Modeling and simulations of FRET between dye-conjugated antibodies bound to antigens in various configurations and densities were used to estimate the resolving power of antibody-mediated FRET (see online supplemental material). From these analyses, we conclude that antibody-mediated FRET should be capable of the following activities: (a) distinguishing differences in antigen proximity at the 0.5–1-nm scale; (b) distinguishing between assembled and unassembled states of oligomeric structures; and (c) discriminating even small differences in relative distances that might accompany a structural change of a multiprotein complex. These conclusions suggested that, in principle, the organization of multiprotein complexes could be assessed with antibody probes. Thus, if endogenous translocon components could be labeled with dye-conjugated antibodies while maintaining their overall organization, FRET between the dyes should provide insight into translocon composition and organization.

To apply these ideas, we used variations of previous methodology to label cellular proteins while preserving their relative proximities (Fig. 1 A). Intact live cells are rapidly fixed in formaldehyde to stabilize the in situ organization of cellular proteins with covalent cross-links between closely juxtaposed components. Because cross-links mediated by formaldehyde are extremely short (∼0.2 nm) and rapidly induced, proteins are effectively immobilized in place without an opportunity to substantially change their relative proximities or organization (Jackson, 1999). Because the preservation is covalent and, under the conditions applied here, effectively irreversible, the samples can subsequently be subjected to nonphysiological conditions that would have otherwise disrupted labile or transient interactions.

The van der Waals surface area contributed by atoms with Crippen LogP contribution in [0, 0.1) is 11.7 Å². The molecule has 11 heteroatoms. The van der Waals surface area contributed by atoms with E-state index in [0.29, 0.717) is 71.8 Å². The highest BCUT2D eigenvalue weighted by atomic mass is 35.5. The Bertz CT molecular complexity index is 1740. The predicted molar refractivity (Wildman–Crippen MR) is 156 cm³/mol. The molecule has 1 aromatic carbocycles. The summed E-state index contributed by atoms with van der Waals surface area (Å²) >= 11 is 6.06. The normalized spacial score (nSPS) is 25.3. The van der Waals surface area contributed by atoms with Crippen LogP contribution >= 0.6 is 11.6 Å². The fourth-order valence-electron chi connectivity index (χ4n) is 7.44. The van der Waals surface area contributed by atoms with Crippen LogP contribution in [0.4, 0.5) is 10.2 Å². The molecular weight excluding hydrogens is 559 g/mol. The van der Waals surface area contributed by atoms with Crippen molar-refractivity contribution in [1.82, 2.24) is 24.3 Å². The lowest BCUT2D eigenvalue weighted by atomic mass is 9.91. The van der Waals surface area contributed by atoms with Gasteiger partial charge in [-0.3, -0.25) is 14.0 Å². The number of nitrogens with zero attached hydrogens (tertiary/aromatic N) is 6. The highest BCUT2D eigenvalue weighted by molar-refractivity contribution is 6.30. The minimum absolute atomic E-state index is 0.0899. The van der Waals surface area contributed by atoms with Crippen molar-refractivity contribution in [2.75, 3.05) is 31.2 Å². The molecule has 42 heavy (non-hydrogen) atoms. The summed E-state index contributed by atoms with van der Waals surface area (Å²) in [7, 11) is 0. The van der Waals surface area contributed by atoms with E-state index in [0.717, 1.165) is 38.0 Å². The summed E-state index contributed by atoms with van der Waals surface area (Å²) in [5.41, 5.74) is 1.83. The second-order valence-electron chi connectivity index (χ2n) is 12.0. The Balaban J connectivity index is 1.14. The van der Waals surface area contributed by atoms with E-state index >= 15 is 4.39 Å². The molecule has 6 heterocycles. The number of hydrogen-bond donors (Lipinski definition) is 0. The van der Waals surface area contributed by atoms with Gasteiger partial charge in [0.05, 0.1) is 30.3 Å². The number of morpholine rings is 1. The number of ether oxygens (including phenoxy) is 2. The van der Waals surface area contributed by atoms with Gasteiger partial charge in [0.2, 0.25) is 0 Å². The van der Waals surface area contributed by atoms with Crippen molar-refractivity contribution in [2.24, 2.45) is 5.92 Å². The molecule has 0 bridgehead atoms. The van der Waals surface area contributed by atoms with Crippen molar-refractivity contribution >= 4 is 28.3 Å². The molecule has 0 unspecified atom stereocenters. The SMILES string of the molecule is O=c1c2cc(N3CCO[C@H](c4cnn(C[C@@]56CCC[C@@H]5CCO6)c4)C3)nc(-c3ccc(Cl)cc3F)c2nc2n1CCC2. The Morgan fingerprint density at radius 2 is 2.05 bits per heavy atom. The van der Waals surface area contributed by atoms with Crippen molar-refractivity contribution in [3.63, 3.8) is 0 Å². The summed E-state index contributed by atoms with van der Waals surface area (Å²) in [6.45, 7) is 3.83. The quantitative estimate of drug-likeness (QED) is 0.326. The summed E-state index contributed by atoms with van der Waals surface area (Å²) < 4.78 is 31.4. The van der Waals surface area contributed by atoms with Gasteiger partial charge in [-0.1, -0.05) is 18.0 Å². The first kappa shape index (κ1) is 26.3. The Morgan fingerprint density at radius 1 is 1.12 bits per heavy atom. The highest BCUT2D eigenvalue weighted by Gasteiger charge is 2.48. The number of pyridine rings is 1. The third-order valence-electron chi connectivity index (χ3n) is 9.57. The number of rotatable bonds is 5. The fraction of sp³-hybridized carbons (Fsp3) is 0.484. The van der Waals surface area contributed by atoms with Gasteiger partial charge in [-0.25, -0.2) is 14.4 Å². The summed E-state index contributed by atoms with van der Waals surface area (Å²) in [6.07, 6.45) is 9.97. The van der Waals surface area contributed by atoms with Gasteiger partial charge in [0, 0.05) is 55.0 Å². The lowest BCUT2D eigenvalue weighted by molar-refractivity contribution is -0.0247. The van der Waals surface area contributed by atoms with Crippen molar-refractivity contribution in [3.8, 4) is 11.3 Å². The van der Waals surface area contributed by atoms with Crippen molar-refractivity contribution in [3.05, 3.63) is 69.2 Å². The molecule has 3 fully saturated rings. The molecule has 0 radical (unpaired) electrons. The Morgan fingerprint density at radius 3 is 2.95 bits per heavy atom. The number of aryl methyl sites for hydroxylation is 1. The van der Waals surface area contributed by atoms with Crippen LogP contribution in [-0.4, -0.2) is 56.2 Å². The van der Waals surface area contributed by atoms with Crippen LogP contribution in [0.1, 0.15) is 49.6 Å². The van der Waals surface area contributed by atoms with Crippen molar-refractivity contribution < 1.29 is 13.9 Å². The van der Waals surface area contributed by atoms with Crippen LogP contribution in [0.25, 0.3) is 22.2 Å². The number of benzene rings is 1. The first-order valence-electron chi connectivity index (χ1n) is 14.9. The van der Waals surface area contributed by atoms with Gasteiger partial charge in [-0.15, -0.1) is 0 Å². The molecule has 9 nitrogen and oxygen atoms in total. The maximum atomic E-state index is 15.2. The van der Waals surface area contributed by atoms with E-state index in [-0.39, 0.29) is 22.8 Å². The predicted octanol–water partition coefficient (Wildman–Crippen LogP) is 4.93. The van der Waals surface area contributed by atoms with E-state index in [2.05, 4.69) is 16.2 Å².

This condition allows the fixed cells to be permeabilized and labeled with fluorescent antibodies without changing the organization of the translocon components or the multiprotein complexes in which they are assembled (Fig. 1 A). Due to the fixed nature of the antigens, the bivalent antibodies cannot induce gross changes in the existing organization of their antigens. Instead, the antibodies serve to “mark” the positions of their antigens with fluorescent probes whose relative proximities can subsequently be assessed by FRET (e.g., as modeled in online supplemental material). Thus, the ability to assess what the state of the translocon had been in intact cells under different conditions should permit us to ask if, in cells, translocon organization changes at different stages of the translocation cycle.